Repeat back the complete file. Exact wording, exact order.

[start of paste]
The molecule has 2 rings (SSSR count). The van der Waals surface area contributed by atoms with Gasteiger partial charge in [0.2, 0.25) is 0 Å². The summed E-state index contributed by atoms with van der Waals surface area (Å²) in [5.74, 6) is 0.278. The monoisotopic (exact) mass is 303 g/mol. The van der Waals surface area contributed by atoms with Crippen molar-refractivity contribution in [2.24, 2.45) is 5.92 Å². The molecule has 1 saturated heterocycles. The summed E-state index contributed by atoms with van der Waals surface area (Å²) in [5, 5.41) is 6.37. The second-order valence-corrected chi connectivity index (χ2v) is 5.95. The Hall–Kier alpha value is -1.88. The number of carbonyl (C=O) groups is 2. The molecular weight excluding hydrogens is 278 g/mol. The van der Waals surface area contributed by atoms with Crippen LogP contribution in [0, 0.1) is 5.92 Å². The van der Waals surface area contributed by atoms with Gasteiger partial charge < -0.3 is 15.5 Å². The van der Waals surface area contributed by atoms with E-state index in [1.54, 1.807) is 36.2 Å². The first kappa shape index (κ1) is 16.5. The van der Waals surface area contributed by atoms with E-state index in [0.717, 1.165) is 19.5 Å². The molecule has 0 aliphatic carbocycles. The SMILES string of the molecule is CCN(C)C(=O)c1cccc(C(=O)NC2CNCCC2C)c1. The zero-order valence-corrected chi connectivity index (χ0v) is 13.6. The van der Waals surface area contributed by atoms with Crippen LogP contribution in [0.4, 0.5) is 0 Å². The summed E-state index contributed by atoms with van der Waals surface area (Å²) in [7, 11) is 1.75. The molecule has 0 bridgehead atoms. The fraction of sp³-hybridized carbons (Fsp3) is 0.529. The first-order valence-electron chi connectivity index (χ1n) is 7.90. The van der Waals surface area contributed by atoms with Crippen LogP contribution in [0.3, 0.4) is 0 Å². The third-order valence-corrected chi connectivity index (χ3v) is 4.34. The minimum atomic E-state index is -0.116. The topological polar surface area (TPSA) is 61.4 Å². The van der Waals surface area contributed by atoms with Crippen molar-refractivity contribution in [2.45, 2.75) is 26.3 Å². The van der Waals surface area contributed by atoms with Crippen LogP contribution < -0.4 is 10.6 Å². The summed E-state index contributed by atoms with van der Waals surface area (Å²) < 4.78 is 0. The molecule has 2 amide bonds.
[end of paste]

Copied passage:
The molecule has 2 rings (SSSR count). The van der Waals surface area contributed by atoms with Gasteiger partial charge in [0.2, 0.25) is 0 Å². The summed E-state index contributed by atoms with van der Waals surface area (Å²) in [5.74, 6) is 0.278. The monoisotopic (exact) mass is 303 g/mol. The van der Waals surface area contributed by atoms with Crippen molar-refractivity contribution in [2.24, 2.45) is 5.92 Å². The molecule has 1 saturated heterocycles. The summed E-state index contributed by atoms with van der Waals surface area (Å²) in [5, 5.41) is 6.37. The second-order valence-corrected chi connectivity index (χ2v) is 5.95. The Hall–Kier alpha value is -1.88. The number of carbonyl (C=O) groups is 2. The molecular weight excluding hydrogens is 278 g/mol. The van der Waals surface area contributed by atoms with Crippen LogP contribution in [0, 0.1) is 5.92 Å². The van der Waals surface area contributed by atoms with Gasteiger partial charge < -0.3 is 15.5 Å². The van der Waals surface area contributed by atoms with E-state index in [1.54, 1.807) is 36.2 Å². The first kappa shape index (κ1) is 16.5. The van der Waals surface area contributed by atoms with E-state index in [0.717, 1.165) is 19.5 Å². The molecule has 0 aliphatic carbocycles. The SMILES string of the molecule is CCN(C)C(=O)c1cccc(C(=O)NC2CNCCC2C)c1. The zero-order valence-corrected chi connectivity index (χ0v) is 13.6. The van der Waals surface area contributed by atoms with Crippen LogP contribution in [0.4, 0.5) is 0 Å². The summed E-state index contributed by atoms with van der Waals surface area (Å²) in [7, 11) is 1.75. The molecule has 0 bridgehead atoms. The fraction of sp³-hybridized carbons (Fsp3) is 0.529. The first-order valence-electron chi connectivity index (χ1n) is 7.90. The van der Waals surface area contributed by atoms with Crippen LogP contribution in [0.3, 0.4) is 0 Å². The third-order valence-corrected chi connectivity index (χ3v) is 4.34. The minimum atomic E-state index is -0.116. The topological polar surface area (TPSA) is 61.4 Å². The van der Waals surface area contributed by atoms with Crippen molar-refractivity contribution in [2.45, 2.75) is 26.3 Å². The van der Waals surface area contributed by atoms with Crippen LogP contribution < -0.4 is 10.6 Å². The summed E-state index contributed by atoms with van der Waals surface area (Å²) < 4.78 is 0. The molecule has 2 amide bonds.